Baldy's Boss wrote:
The "Georgian Coach & Wagon Co." starting in 1714 (the year George I became King in Great Britain) would be intended to never build anything but horse carriages as long as it lasted,to see how long that would be...it sounds like you're saying it couldn't make it to when inflation stopped in 1884.(Green Victory Railroad,started in 1865 at the end of the USA's Civil War,doesn't run road vehicles but some competitors in 1931 still have horse carriages).
Buddy, it seems like you can have your "Georgian Coach & Wagon Co." after all. The strategy is a bit counter-intuitive, at least to me.
I just couldn't let go of the idea, so I started to rethink the scenario. What's really killing the economy, is the vehicle maintenance. They sure eat a lot of hay, them horsies. So, I went back to 1714 and started over with 20 4-horse mail carriages. They started out with a slightly smaller net income, but the situation actually improved over the years. As the devastating effects of the inflation approached maximum, even these carriages eventually started to lose money around 1860.
Rather than going back to start, I saved the game, and swapped my 20 4-horse carriages for 26 2-horse carriages. They have each only half the running cost of the 4-horse carriage. They continued to make a profit, but still not sufficient to pay for their own renewal costs. This is the crucial point: If your total net income over the vehicles' lifetime can't pay for their regular renewal, the company will eventually be lost.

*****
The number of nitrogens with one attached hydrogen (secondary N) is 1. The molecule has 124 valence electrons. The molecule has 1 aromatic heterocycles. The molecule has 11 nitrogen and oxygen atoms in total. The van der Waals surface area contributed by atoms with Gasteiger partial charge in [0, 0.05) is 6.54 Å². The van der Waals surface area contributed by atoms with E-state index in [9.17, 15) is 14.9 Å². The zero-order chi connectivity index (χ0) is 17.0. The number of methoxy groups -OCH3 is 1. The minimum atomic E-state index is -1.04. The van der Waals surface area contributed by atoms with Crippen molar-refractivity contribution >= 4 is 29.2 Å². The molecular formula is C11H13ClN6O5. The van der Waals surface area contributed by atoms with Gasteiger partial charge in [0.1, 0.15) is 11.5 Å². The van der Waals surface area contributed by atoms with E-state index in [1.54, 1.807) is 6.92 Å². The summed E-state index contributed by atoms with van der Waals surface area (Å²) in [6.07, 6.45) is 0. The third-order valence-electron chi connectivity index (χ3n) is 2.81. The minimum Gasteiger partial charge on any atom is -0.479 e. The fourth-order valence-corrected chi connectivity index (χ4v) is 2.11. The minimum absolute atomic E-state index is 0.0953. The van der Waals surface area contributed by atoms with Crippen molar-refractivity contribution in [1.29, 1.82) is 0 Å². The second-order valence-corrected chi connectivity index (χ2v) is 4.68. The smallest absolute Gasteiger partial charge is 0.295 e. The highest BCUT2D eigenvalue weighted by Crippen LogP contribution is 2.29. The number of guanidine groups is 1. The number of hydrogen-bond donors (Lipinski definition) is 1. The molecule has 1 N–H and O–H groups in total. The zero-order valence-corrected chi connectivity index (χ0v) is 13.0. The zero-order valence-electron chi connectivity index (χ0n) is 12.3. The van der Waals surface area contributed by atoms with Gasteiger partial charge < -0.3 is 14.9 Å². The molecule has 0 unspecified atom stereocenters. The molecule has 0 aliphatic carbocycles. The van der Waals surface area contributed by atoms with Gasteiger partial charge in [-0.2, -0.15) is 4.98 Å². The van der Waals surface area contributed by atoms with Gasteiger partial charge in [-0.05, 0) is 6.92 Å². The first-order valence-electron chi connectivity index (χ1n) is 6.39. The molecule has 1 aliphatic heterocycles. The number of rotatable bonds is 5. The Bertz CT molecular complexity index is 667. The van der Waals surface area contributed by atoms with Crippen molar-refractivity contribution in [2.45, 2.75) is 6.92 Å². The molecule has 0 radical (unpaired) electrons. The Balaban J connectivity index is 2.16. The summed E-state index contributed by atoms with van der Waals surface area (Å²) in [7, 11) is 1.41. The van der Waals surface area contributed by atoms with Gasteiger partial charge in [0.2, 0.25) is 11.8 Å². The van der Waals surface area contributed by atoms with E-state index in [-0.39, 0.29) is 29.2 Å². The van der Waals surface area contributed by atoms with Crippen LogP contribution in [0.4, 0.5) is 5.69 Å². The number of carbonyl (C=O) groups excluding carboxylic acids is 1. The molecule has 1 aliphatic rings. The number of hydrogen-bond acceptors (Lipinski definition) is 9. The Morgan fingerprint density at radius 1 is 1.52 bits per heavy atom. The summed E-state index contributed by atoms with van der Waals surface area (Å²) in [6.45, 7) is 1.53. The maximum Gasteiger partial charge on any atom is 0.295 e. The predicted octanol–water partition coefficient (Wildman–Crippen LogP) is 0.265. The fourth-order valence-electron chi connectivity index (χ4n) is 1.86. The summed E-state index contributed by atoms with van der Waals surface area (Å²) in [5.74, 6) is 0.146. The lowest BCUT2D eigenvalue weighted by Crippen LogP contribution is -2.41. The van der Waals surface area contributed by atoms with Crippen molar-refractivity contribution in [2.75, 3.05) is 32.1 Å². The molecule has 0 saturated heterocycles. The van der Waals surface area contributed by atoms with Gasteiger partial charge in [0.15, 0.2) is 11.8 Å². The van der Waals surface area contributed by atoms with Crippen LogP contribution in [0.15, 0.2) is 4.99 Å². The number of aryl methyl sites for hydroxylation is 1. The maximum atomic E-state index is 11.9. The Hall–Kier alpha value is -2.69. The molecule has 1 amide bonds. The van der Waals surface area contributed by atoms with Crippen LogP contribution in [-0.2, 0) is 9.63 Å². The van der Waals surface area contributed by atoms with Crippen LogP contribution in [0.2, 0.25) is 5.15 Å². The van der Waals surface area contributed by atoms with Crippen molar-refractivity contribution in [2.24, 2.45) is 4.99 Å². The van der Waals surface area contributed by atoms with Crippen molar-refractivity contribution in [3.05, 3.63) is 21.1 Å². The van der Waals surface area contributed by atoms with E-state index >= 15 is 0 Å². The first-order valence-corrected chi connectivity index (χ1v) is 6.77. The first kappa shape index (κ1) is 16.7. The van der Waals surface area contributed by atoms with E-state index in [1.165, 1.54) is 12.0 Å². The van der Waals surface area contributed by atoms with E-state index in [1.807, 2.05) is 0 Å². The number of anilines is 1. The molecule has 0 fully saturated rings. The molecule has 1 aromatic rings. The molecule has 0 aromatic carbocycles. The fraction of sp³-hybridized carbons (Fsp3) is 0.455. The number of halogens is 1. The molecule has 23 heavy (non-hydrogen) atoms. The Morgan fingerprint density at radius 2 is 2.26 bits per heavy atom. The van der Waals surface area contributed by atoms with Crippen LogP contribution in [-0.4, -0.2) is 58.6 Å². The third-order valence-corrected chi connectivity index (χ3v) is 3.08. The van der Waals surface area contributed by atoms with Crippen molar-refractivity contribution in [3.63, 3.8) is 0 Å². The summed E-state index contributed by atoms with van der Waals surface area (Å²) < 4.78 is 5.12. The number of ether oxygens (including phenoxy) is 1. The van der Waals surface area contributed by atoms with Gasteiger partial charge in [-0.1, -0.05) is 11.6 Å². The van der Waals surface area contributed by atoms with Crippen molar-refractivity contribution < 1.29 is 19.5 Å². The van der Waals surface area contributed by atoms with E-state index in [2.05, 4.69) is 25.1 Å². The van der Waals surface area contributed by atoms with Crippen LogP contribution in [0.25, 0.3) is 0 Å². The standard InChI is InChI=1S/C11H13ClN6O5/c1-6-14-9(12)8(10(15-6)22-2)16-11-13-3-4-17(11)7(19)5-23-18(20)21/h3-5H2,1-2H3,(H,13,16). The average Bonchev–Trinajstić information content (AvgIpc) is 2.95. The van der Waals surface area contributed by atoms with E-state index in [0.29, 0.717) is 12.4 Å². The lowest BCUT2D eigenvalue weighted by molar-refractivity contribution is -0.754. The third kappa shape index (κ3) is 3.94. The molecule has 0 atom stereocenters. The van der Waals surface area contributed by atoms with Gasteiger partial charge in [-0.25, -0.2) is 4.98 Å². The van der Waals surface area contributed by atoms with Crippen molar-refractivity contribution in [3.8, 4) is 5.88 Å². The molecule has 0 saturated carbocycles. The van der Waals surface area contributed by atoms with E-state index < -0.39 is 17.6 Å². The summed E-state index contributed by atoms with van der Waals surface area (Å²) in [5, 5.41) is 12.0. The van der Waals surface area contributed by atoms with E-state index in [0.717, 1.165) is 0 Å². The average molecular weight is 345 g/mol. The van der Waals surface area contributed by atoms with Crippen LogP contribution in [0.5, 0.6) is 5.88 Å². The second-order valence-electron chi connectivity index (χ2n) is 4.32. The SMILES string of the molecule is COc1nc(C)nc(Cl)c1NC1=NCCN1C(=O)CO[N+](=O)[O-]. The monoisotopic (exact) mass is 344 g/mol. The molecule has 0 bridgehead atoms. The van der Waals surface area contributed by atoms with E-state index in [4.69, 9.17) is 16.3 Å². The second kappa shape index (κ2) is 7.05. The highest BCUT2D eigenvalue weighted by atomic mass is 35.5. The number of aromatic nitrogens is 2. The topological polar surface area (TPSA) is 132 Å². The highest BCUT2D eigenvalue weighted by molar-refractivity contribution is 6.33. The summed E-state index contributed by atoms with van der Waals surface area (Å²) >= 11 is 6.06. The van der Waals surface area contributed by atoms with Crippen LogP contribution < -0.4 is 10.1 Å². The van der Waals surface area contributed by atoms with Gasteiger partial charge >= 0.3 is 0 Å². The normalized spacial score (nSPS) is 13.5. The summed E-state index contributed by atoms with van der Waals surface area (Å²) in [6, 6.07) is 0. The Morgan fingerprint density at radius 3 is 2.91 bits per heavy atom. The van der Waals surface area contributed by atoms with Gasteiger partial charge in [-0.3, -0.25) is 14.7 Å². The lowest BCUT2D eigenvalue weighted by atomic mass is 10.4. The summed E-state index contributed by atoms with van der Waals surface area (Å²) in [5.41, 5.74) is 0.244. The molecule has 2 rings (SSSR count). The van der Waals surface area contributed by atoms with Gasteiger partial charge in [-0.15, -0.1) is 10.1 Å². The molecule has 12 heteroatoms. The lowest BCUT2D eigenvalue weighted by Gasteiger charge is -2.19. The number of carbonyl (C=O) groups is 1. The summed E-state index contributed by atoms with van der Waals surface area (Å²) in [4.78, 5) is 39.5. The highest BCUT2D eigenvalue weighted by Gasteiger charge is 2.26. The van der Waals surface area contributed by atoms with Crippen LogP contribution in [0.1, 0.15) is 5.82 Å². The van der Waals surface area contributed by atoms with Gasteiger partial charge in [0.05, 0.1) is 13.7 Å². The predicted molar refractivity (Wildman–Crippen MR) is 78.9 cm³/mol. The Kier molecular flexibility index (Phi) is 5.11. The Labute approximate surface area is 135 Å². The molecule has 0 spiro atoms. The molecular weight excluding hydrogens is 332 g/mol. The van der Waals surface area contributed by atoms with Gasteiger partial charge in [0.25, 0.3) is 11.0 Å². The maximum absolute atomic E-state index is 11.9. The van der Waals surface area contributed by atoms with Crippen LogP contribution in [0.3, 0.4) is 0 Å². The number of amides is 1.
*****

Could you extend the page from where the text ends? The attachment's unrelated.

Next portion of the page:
Here is a table of the 2-, 4-, and 6-horse carriages with speed, cost and annual running cost after inflation's end:
Name Speed Cost Annual RC
2 horse carriage 20 km/h £31,265 £2,858
4 horse carriage 26 km/h £51,588 £5,717
6 horse carriage 32 km/h £71,911 £8,575
In 1876 the 2-horse mail carriages still made money, but not quite enough. So I finally decided to go with lcd_47's idea after all:
In 1860 there are banks next to your stations, you could diversify by refitting some carriages to valuables.
I bought 26 armoured 2-horse carriages, copied the order list over from the mail carriages, and let them loose. The income sky-rocketed. By 1887 I added another 4 armoured carriages. With 56 2-horse carriages, the company's financial situation finally appears sustainable.
The 2-horse carriages (both mail and armoured) now cost £31,265 each, and have a lifespan of 25 years. Thus, the company's annual net income per carriage will have to be above £31,265 / 25 = £1,250.6. With 56 carriages, the annual net income must surpass £70,033.6, which it now does by a very safe margin.
To maximise the profit, it might now be wise to discontinue the mail service, but I'm just not that hard-nosed about it. As long as the company seems able to make money indefinitely - or at least until a bank goes out of business - it's all right with me.
So, once again we have a story about how the lowly prevail where the mighty have fallen. You don't win this kind of game with high profits, but with low running costs.
I conclude with a savegame of 1st January 1902 and the financial results for 1901, with the obvious reference to British royalty and the end of an era. The previous year's new vehicle costs reflect the partial renewal of the armoured carriages.
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